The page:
Malaria vaccine candidate almost halved the number of malaria cases in young children in a large clinical trial
Results of a stage three trial after 18 months of follow up show that RTS,S almost halved the number of malaria cases in young children (aged 5-17 months at first vaccination) and reduced by around a quarter the malaria cases in infants (aged 6-12 weeks at first vaccination). Eleven African research centres in seven African countries are conducting this trial, together with GlaxoSmithKline (GSK) and the PATH Malaria Vaccine Initiative (MVI), with grant funding from the Bill & Melinda Gates Foundation to Malaria Vaccine Initiative (MVI). According to an MVI press release, data on the impact of a fourth dose, which will be 32 months after the initial doses, will be avaialble in 2014.
"The possibility of finally having an effective malaria vaccine is on the horizon", said Claudia Vondrasek, Project Director of Voices, who attended the Multilateral Initiative on Malaria Pan African Conference in Durban, South Africa."After decades of research, these results are heartening because malaria is still one of the top three killer diseases, accounting for around 660 000 deaths a year. While LLINs, IRS and antimalarial drugs are important ways to control malaria--and gains in lives saved over the past decade are tremendous--vaccines can certainly become an additional tool to fight the disease. In the meantime, it’s critically important to ensure adequate funding for proven control and elimination efforts already underway."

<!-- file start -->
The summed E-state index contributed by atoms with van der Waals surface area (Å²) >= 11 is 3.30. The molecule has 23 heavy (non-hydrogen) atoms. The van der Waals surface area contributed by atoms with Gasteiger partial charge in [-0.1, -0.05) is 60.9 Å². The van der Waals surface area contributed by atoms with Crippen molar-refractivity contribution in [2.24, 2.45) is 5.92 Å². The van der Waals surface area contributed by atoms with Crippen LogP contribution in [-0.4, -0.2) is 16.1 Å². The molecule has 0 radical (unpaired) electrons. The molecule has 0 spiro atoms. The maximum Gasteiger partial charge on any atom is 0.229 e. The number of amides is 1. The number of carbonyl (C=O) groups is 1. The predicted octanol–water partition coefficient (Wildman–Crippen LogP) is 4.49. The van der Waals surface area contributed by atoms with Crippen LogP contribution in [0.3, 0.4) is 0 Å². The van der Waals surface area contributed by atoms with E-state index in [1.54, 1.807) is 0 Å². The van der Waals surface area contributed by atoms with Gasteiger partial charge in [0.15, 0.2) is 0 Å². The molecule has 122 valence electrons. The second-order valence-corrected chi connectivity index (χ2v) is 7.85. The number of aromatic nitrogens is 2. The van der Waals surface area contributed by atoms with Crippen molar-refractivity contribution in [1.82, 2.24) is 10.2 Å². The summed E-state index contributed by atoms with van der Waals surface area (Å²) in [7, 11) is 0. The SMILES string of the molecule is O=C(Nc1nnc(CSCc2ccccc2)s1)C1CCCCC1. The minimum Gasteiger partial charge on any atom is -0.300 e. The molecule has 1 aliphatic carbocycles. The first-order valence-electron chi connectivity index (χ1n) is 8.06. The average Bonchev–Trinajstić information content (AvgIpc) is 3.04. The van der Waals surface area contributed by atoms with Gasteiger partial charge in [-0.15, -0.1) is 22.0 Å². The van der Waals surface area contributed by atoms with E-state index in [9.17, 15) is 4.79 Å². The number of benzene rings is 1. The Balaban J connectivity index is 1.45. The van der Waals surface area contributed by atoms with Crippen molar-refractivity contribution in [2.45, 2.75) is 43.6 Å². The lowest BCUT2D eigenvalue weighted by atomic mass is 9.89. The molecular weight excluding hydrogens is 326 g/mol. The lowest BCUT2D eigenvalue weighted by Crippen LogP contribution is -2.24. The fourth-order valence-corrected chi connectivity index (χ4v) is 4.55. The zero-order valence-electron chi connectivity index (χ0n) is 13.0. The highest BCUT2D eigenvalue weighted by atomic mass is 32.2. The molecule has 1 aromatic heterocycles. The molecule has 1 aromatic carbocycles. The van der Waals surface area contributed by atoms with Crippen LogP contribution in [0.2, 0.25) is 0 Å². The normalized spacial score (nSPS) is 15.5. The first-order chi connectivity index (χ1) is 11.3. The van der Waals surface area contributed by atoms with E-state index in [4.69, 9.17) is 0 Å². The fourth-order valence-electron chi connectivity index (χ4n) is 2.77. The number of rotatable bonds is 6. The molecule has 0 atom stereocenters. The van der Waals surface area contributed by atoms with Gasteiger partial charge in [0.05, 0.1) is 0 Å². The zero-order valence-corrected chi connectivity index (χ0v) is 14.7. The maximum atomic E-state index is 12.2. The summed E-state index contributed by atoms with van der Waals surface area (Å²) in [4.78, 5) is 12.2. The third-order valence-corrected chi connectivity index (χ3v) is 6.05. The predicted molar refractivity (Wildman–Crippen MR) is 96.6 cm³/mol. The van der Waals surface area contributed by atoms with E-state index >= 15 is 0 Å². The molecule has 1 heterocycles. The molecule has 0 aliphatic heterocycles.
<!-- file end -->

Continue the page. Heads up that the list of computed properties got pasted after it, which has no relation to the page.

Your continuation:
MIM conference is the largest gathering of the malaria community and therefore provides the ideal opportunity to showcase novel findings, innovations and ground breaking research. Since the first MIM conference in Senegal 1997, the global face of malaria has changed considerably, with malaria elimination now a viable option in many African countries. To highlight this paradigm shift, the conference is appropriately themed: “Moving towards malaria elimination: Investing in research and control” and has both plenary sessions and symposia dedicated to this topic.